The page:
In hyperuricemic individuals who did not qualify for a gout diagnosis according to 2015 American College of Rheumatology/European League Against Rheumatism (ACR/EULAR) criteria, urate lowering therapy (ULT) reduced persistent foot pain, according to study findings published in the Annals of the Rheumatic Diseases. Positive ultrasound findings, including the double contour sign, predicted this effect.
Even without a history of a clearly-defined episode, which is needed for a definitive gout diagnosis, normally asymptomatic patients with hyperuricemia may still have monosodium urate (MSU) crystal deposition in their joints, presenting with an alternative form of non-episodic foot pain. This presentation may indicate an earlier pathophysiologic phase that could benefit from ULT despite current recommendations and a lack of formal ACR/EULAR classification.
A case-control study enrolled hyperuricemic participants with non-episodic persistent foot pain (n=16; mean pain duration, 28 months) who did not meet ACR/EULAR 2015 gout criteria and compared them to asymptomatic controls with hyperuricemia (n=15). Bilateral ultrasound of the first metatarsophalangeal joint was performed in all participants, looking for MSU deposition indicators, including tophi, erosion, and the double contour sign. Individuals with foot pain were prescribed febuxostat 80 mg once per day for 3 months. Serum urate and pain measured using a 0 to 100 visual analogue scale (VAS) were assessed at baseline and at 1 and 3 months.
On ultrasound, tophi, erosion, and the double contour sign were seen in 37%, 37%, and 44% of patients with foot pain, respectively; there were no positive ultrasound findings in controls. Baseline serum urate levels were similar in patients with foot pain (mean, 450 mg/dL) and controls (mean, 426 mg/dL). In patients with foot pain, serum urate was significantly reduced at 1 and 3 months (200 mg/dL and 223 mg/dL, respectively; P <.001 for both). The 24-hour and 7-day VAS pain scores in patients with foot pain at baseline were 65 and 70, respectively. Both measures were significantly reduced at 1 month (VAS score, 41; P =.001; and VAS score, 44; P <.001) and 3 months (VAS scores 33 and 38, respectively; P <.001 for both).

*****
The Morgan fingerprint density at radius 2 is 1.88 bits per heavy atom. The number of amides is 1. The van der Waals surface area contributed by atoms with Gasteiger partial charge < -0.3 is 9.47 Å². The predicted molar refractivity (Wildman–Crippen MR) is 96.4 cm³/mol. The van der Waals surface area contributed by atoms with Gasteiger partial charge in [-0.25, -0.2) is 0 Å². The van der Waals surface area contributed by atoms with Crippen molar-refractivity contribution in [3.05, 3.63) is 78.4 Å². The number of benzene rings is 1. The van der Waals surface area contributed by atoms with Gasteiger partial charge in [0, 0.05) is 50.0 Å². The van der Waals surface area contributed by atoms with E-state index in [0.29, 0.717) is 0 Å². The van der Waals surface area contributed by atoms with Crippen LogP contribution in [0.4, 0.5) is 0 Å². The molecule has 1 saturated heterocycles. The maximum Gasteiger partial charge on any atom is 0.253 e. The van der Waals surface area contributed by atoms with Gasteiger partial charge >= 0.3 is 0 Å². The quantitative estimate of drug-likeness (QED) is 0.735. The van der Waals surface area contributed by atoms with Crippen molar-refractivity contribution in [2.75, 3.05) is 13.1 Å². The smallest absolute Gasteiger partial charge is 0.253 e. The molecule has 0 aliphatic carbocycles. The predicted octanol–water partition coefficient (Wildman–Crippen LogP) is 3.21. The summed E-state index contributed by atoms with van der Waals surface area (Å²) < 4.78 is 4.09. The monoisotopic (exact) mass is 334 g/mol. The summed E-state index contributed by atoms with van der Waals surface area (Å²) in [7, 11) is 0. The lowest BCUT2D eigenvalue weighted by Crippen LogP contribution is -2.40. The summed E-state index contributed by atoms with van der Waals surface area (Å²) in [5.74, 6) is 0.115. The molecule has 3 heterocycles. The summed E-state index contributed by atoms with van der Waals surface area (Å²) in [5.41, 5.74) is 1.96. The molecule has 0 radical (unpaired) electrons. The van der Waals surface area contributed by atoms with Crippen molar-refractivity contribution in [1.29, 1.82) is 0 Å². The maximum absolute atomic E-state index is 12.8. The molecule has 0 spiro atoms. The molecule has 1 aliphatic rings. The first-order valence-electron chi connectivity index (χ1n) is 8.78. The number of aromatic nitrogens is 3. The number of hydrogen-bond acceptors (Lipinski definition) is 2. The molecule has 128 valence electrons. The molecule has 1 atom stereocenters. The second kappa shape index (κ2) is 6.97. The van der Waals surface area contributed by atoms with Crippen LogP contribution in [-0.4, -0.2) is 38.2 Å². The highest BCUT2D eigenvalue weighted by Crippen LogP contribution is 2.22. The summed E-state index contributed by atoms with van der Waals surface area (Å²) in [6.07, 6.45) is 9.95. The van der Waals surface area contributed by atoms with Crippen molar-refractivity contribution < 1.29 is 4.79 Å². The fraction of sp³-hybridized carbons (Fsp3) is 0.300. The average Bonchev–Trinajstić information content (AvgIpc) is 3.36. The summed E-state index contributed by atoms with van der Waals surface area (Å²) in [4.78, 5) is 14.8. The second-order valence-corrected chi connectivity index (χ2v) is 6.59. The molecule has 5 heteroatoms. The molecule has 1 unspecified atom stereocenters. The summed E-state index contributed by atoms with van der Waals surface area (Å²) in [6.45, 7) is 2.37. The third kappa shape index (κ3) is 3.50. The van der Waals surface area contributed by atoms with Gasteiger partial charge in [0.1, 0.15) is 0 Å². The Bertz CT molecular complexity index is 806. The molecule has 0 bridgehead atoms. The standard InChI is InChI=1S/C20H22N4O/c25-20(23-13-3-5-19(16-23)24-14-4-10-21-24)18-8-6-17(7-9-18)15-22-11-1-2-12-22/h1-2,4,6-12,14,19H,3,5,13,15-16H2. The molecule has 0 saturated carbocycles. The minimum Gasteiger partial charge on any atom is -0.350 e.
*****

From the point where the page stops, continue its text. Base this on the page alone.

When patients with foot pain were stratified by presence (n=7) or absence (n=9) of the double contour sign, there were no significant differences in baseline pain VAS scores. However, after ULT the double contour-positive patients displayed significantly lower 24-hour pain scores compared with double contour-negative patients at 1 month (26 vs 52; P =.046) and 3 months (14.3 vs 49; P =.009). In a similar fashion, the double contour-positive individuals also fared better compared with double contour-negative participants on 7-day VAS scores at 1 month (27 vs 57; P =.011) and 3 months (17.7 vs 56; P =.01).
“These findings indicate that persistent, non-episodic foot pain in hyperuricemia is both associated with [ultrasound] features of MSU deposition and is responsive to ULT,” concluded the authors. They suggested that symptomatic hyperuricemia without a history of a classic gout episode may represent an alternative or early disease presentation, and that patients might benefit from classification changes that would improve treatment strategies and outcomes in those with positive ultrasound findings.
Alammari YM, Gheta D, Flood RM, Boran G, Kane DJ, Mullan RH. Urate-lowering therapy (ULT) reduces non-episodic foot pain in patients who fail to meet ACR/EULAR 2015 gout classification criteria: an effect predicted by ultrasound and potential rationale for reclassification [published online October 29, 2018]. Ann Rheum Dis. doi:10.1136/annrheumdis-2018-214305
This article originally appeared on Rheumatology Advisor